Objective: To evaluate the effect and safety of acupuncture therapy on patients with moderate to severe allergic rhinitis.
Methods: A non-randomized controlled design was used to compare between the acupuncture group and the medication group. The acupuncture group received 8-week acupuncture therapy, and the medication group received budesonide nasal spray with cetirizine tablets for 8 weeks. The clinical symptoms and signs were analyzed before treatment, at 4 and 8 weeks after the start of treatment, and at 12 weeks after the end of treatment. Furthermore, the clinical efficacy and safety indicators were compared between the two groups.
Results: A total of 76 participants consisting of 38 in each of the two groups were enrolled. The scores of each clinical symptom and sign, including sneezing, runny nose, stuffy nose, nasal itching, and turbinate edema, and the total scores decreased over time in both groups (all P<0.05); and no difference was found in the scores between the two groups (P>0.05). There was no statistically significant difference in the effective rates of the acupuncture group at 4 and 8 weeks after the start of treatment as well as at 12-week follow-up compared with those of the medication group (83.3% vs. 91.2%, and 94.4 % vs. 85.3%; and 80.6 % vs. 82.4%, all P>0.05). Experimental items including blood routine, urine routine, aspartate transaminase, alanine aminotransferase, urea nitrogen and creatinine were all in the normal reference ranges during the treatment in the acupuncture group.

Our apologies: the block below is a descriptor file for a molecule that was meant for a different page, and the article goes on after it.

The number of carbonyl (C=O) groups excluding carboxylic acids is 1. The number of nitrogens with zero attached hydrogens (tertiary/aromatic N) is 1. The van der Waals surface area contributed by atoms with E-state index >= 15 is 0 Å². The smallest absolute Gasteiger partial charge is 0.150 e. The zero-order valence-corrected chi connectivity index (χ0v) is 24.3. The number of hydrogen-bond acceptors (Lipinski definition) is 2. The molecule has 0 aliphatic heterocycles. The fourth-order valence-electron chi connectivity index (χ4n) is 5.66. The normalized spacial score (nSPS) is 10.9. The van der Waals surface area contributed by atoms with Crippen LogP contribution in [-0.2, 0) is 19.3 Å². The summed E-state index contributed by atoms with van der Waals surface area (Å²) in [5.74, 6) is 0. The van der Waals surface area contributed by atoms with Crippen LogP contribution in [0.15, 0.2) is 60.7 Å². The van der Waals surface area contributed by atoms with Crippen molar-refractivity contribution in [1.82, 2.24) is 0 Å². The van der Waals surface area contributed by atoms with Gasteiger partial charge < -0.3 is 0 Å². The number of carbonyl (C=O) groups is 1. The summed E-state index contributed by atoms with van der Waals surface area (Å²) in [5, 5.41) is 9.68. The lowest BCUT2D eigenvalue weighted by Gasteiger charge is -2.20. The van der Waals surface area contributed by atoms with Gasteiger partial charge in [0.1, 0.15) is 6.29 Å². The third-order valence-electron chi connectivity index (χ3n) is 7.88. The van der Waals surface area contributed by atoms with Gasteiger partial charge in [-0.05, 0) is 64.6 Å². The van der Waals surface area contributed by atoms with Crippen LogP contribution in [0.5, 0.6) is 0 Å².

Conclusions: Acupuncture therapy has a comparable effect to the medication treatment on patients with moderate to severe allergic rhinitis, and it is safe with no severe adverse effects.
Keywords: acupuncture; allergic rhinitis; non-randomized controlled trial.